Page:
A blog for anyone with an interest in Polperro, publishing and people... with occasional musings on history and humanity.
Posted on December 18, 2016
Seven years ago, in 2009, I was contacted by an amateur antique dealer in Minneapolis who said she had just bought an oil painting of Polperro dated c1820 in a sale there. She was initially attracted to it because of its large gilt frame, but on closer inspection, she noticed part of an old label on the back on which it was just possible to make out the following words, written in ink: ‘English Channel… purchased from the artist for 36 guineas Mar 09, 1800 [?] … Polperro Bay’. The painting was signed ‘W. Linton’.
The photograph of the painting she sent me suggested it was a very early view of Polperro. There was indeed an English landscape artist named William Linton, born in 1791 whose style was very similar to the Polperro painting, though it must have obviously been done later than the 1800 date on the label suggests. Linton (1791-1876) was a Liverpool born landscape artist who moved to London where he exhibited between 1817 and 1871. He was one of the founders of the Society of British Artists founded 1824.
My US correspondent, Ann Pierzina-Killian, told me that the person who sold it to her has said it came from a Victorian house in Minneapolis that had been a funeral parlour and where it had hung for many years.
What struck me, when I saw the photo of the painting, was how remarkably accurate many of the features were, given what we know of Polperro in the early part of the 19th century. Unlike the exaggerated views drawn by Joseph Farington after his visit there in 1810, it is possible to make out the Warren, both piers in the harbour and even what looks like St. Peter’s chapel on the Lansallos side in Linton’s work.
How it ended up in a funeral parlour in Minneapolis is anyone’s guess. It may, of course, have been taken to the USA with one of the Polperro families who emigrated there in the 19th century. But the current owner of the painting is now offering it for sale with a price tag of $5,000.
That seems a lot for a painting that appears to have no particular artistic merit, but it is clearly something that ought to be brought back to Polperro if at all possible, perhaps by some form of public subscription or local appeal.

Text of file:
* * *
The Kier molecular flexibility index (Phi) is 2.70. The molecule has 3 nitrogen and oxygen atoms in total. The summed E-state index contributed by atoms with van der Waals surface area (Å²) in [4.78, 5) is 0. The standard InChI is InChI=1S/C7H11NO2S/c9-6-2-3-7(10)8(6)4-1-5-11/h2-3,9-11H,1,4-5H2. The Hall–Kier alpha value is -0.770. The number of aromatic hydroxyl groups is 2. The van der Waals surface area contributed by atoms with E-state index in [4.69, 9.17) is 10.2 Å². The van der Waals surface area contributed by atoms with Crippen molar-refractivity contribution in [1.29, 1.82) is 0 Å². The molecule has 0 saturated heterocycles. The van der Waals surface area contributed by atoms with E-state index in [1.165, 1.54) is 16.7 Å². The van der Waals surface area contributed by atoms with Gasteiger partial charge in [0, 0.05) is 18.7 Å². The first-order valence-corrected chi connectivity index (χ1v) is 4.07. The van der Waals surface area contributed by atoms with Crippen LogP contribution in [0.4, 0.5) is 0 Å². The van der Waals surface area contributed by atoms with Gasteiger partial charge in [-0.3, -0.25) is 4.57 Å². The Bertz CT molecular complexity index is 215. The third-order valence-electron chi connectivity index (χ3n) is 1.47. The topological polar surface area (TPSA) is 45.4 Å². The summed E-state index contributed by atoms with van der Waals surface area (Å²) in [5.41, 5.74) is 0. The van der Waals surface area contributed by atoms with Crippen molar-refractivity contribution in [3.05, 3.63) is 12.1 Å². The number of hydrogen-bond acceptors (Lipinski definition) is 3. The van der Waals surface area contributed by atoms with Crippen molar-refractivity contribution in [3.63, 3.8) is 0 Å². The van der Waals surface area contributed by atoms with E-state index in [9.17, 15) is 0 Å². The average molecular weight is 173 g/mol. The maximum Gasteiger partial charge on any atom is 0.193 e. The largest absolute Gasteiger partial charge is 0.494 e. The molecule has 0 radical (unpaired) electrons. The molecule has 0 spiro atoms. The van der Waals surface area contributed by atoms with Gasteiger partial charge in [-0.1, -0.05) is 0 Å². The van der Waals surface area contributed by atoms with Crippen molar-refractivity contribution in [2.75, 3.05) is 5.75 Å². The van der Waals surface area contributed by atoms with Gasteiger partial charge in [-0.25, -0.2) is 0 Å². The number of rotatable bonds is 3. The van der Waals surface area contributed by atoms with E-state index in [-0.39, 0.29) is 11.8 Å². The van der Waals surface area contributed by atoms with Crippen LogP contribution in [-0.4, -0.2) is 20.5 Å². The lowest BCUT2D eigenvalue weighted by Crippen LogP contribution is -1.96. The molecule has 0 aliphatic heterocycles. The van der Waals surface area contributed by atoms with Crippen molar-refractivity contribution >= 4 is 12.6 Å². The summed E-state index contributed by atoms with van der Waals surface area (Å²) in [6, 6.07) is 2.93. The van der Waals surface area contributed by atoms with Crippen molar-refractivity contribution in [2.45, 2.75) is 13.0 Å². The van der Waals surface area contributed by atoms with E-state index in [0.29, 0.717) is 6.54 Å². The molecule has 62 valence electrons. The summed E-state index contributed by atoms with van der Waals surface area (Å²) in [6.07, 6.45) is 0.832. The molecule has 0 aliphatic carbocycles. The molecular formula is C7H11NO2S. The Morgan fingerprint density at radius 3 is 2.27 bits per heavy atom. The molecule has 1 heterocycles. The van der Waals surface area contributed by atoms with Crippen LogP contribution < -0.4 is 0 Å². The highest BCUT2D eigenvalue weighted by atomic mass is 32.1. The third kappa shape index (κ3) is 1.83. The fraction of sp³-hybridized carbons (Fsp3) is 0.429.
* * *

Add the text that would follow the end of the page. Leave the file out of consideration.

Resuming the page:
Looe Literary Festival
Posted on November 14, 2016
As one of the speakers at the Looe Literary Festival this year, I was struck by the delightful pleasure that Cornish folk derive from stories about their past. Author Paul Greenwood opened this year’s festival with a spell-binding talk about ghosts in the Jolly Sailor Inn, and I followed the next day with the story of Zephaniah Job, the smugglers’ banker of Polperro. There was scarcely room to move in the crowded bar of the Jolly Sailor, reputed to be one of the oldest pubs in Britain, a sure sign that Cornish men and women enjoy a good yarn.
The Looe Literary Festival is now in its third year and despite attracting big names (former Home Secretary Alan Johnson and Ann Widdecombe were among this year’s speakers) it still struggles to avoid making a loss. Even the local town council withdrew funding this year but the indomitable spirit of organisers Amelia Pruen and June Slee has kept it going despite setbacks and difficulties.
There was something for every taste and age among this year's highlights: Hogwarts recreated in the Guildhall, a talk on self-published fiction, 'horrible sciences' for children, a comic poet, a workshop for young writers, a Booker Prize Long List novelist, 'moon gardening' (whatever that is), Cornish miners in World War I as well as the two famous politicians - one Labour, one Tory - discussing their memoirs!
The wreck of the Ten Sail on Grand Cayman in 1794
Posted on July 19, 2016
On a recent visit to the Cayman Islands I came across the story of the Wreck of the Ten Sail, when ten ships were wrecked on a reef off Grand Cayman in 1794. They were part of a convoy of merchant ships escorted by a British frigate, HMS Convert, that had set out from Jamaica for Britain and a navigational error by the Convert led it and nine of the merchant vessels on to the island.
A legend attached to the incident claims that a royal prince aboard one of the ships was saved by the islanders and as a result, King George III granted the Cayman Islands the tax free status they enjoy today.
Whatever the truth of that legend, the story of the Wreck of the Ten Sail is remarkable enough as it is. Author Samantha Oakley, who lives on Grand Cayman with her husband Nick, is currently researching the events leading up to and following the disaster which claimed the lives of several people on board the stricken ships.
A monument commemorating the event was erected in 1994 overlooking Gun Bay to mark the visit there by the Queen on the 200th anniversary.